27 December 2010
Now that the holidays have passed, we have to go back to plain old, naked, hungry snowflakes until Valentine's Day...
Well, not exactly.
This was another of my Pikes Peak inspirations. Naming snowflakes can become rather tedious. You can call only so many creations Crystal Ice or Snowy Beauty before the names get pretty darned boring. While trying to climb Pikes Peak on my bicycle last August, I realized Colorado has 59 names boldly and triumphantly waiting to be used on snowflakes. We have 59 mountains higher than 14,000 feet (Pikes Peak is just one of them). Because I was half a mile short of reaching the summit of Pikes Peak in the allotted time in 2010, getting to the top in 2011 is one of my most important priorities for 2011. Therefore, this coming year will be the Year of 14er Snowflakes on Snowcatcher. Each new snowflake will be named after a mountain.
Some mountains won't get a snowflake. We have two Wilsons: Mount Wilson and Wilson Peak. I'm not doing two Wilson snowflakes! I don't know that I want to do even one. Not sure I'm inspired by the name Sherman either, but it was my first successful winter climb, and right next to it are Centennial 13ers Gemini Peaks. Great name for a pair of flakes! (Our Centennial Peaks are the highest 100 peaks in the state.)
I'm also contemplating not using at least one peak name that probably would be considered controversial or taking sides unless I named another flake with the opposite name, even though we don't have a high peak by that name. (Legend has it the mountain namers DID have the very prejudice I choose to avoid, and that's allegedly why inequity exists in the peak names.) I'm not even going to share the names here, although I have climbed the specific peak to which I'm referring. Don't you just love intrigue?!?
We have two Crestones, but I might do two Crestone flakes for a variety of reasons, which I'll share when we get to those. We also have two Maroons, and those snowflakes are already in the works.
Colorado also has some gorgeous and powerfully named 13ers, too, so I plan to name at least a few flakes after them. Just the names of some of these peaks ignite ideas in my head. Jagged, Emerald, Thunder Pyramid, Jupiter, Treasurevault, Precarious, Twilight, Snowdon... and wouldn't you know it... We have a Crystal Peak and an Ice Mountain!
I may even have to design a flake to symbolize 13,113-foot Lizard Head. Guess why!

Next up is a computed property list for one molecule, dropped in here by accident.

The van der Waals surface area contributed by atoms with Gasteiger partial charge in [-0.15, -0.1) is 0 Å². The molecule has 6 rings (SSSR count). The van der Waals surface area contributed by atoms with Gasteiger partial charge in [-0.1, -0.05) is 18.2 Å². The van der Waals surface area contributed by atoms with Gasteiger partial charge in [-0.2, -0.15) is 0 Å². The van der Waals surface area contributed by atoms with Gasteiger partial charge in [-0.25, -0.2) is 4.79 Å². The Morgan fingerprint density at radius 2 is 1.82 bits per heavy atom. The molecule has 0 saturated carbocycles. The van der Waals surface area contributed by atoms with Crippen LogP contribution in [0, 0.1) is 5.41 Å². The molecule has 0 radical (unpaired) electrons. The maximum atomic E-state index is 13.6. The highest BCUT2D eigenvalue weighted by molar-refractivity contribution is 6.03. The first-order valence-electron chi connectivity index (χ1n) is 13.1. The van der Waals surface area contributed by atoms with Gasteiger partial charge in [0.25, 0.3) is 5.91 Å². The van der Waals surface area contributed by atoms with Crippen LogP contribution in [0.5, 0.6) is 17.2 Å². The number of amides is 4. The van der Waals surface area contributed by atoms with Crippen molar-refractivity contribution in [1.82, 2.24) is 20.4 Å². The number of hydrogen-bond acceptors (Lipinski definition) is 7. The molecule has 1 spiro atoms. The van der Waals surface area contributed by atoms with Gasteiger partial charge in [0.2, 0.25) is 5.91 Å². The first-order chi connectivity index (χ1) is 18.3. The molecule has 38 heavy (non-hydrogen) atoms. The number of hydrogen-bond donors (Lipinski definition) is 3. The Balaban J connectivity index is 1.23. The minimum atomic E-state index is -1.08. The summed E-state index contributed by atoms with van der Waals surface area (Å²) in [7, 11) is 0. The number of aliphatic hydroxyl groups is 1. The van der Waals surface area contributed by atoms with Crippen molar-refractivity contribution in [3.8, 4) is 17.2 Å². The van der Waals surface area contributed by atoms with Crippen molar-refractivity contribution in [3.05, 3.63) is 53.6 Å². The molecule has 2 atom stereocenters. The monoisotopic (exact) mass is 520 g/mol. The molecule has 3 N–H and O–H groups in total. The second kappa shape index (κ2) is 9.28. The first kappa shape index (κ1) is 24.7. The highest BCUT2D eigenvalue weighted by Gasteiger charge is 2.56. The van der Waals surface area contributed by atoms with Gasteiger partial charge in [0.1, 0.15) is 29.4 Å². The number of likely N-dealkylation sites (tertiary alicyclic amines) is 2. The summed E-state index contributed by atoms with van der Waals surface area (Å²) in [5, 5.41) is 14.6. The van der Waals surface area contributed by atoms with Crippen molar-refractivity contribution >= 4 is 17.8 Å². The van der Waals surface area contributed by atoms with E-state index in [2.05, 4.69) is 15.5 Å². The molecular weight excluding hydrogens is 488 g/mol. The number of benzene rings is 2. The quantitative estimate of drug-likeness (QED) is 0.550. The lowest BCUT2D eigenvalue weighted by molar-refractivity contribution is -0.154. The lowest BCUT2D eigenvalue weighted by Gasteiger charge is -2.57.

We'll get an early jump on this new mountain project of mine with this week's Pyramid Peak Snowflake, which was named Motif Snowflake until I came up with this 14er idea. Pyramid is a more creative name, in my opinion! This snowflake features six little pyramid-shaped motifs.
Pyramid Peak is one of our lower 14ers at 14,018 feet but one of the more difficult to climb due to steepness, exposure and an overabundance of loose rock. Lance Armstrong likely has a great view of this picturesque mountain from his living room window outside of Aspen. This is one of the 14ers I may never be able to climb because of the degree of difficulty, yet I can't help but admire its beauty every time it comes into view.
Best wishes for a prosperous year in 2011!
You may do whatever you'd like with snowflakes you make from this pattern, but you may not sell or republish the pattern. Thanks, and enjoy!
Finished Size: 5 inches from point to point
Materials: Size 10 crochet thread, size 11 crochet hook, empty pizza box, wax paper or foil, cellophane tape, glue, water, glitter, small container for glue/water mixture, paintbrush, stick pins that won't be used later for sewing, clear thread or fishing line
Triangle Motif: Make 6.
Ch 2 and begin working in 2nd ch from hook, OR make magic ring.
Round 1: 6 sc in ring, sl st in starting sc. Pull magic circle tight.
Round 2: Ch 9 (counts as 1 dc and 6 ch), sk 1 sc, dc in next sc, ch 6, sk 1 sc, dc in next sc, ch 6, sl st in 3rd ch of ch 9.
Round 3: Ch 3 (counts as 1 dc), 1 dc in same st, ch 2, 2 dc in same st, ch 6, *in next dc work 2 dc, ch 2, 2 dc, ch 6; repeat from * 1 more time, sl st in 3rd ch of ch 3; bind off. Weave in ends.
Ch 4, sl st into 1st ch, OR make magic ring.
Round 1: 12 sc in ring, sl st in starting sc. Pull magic circle tight, but leave opening big enough to allow stitches inside it to lay flat.
Round 2: Ch 6 (counts as 1 dc and ch 3), *sk 1 sc, dc in next sc, ch 3; repeat from * around 4 times, sl st in 3rd ch of starting ch 6.
Round 3: Ch 6 (counts as 1 dc and ch 3), *dc in next dc, ch 2, dc in same dc, ch 3; repeat from * around 4 times, dc in same st as starting ch 6, ch 1, hdc in 3rd ch of starting ch 3 (counts as ch 2).
Round 4: Ch 3 (counts as 1 dc), 1 dc around hdc post just made, ch 3, *in next dc work [2 dc, ch 2, 2 dc]; ch 3; repeat from * around 4 times, 2 dc in same space as starting ch 3/1 dc, ch 1, hdc in 3rd ch of starting ch 3 (counts as ch 2).
Round 5: To join motifs, ch 3 (counts as 1 dc), 1 dc around hdc post just made, ch 5, *in next ch 2 sp, work 2 dc, 2 dc in any ch 2 point of one motif, 2 dc in same ch 2 sp as previous 2 dc in flake body, ch 5; repeat from * around 4 times; 2 dc in same space as starting ch 3/1dc, 2 dc in any ch 2 point of final motif, sl st in 3rd ch of starting ch 3; bind off. Weave in ends.
Finish: Tape wax paper or foil to top of empty pizza box. Pin snowflake to box on top of wax paper or foil.
Mix a few drops of water with a teaspoon of glue in small washable container. Paint snowflake with glue mixture. Sprinkle lightly with glitter. Wash paintbrush and container thoroughly. Allow snowflake to dry at least 24 hours. Remove pins. Gently peel snowflake from wax paper or foil. Attach 10-inch clear thread to one spoke, weaving in end. Wrap fishing line around tree branch (or tape to ceiling or any overhead surface) and watch the snowflake twirl freely whenever you walk by! Snowflake also may be taped to window or tied to doorknob or cabinet handle.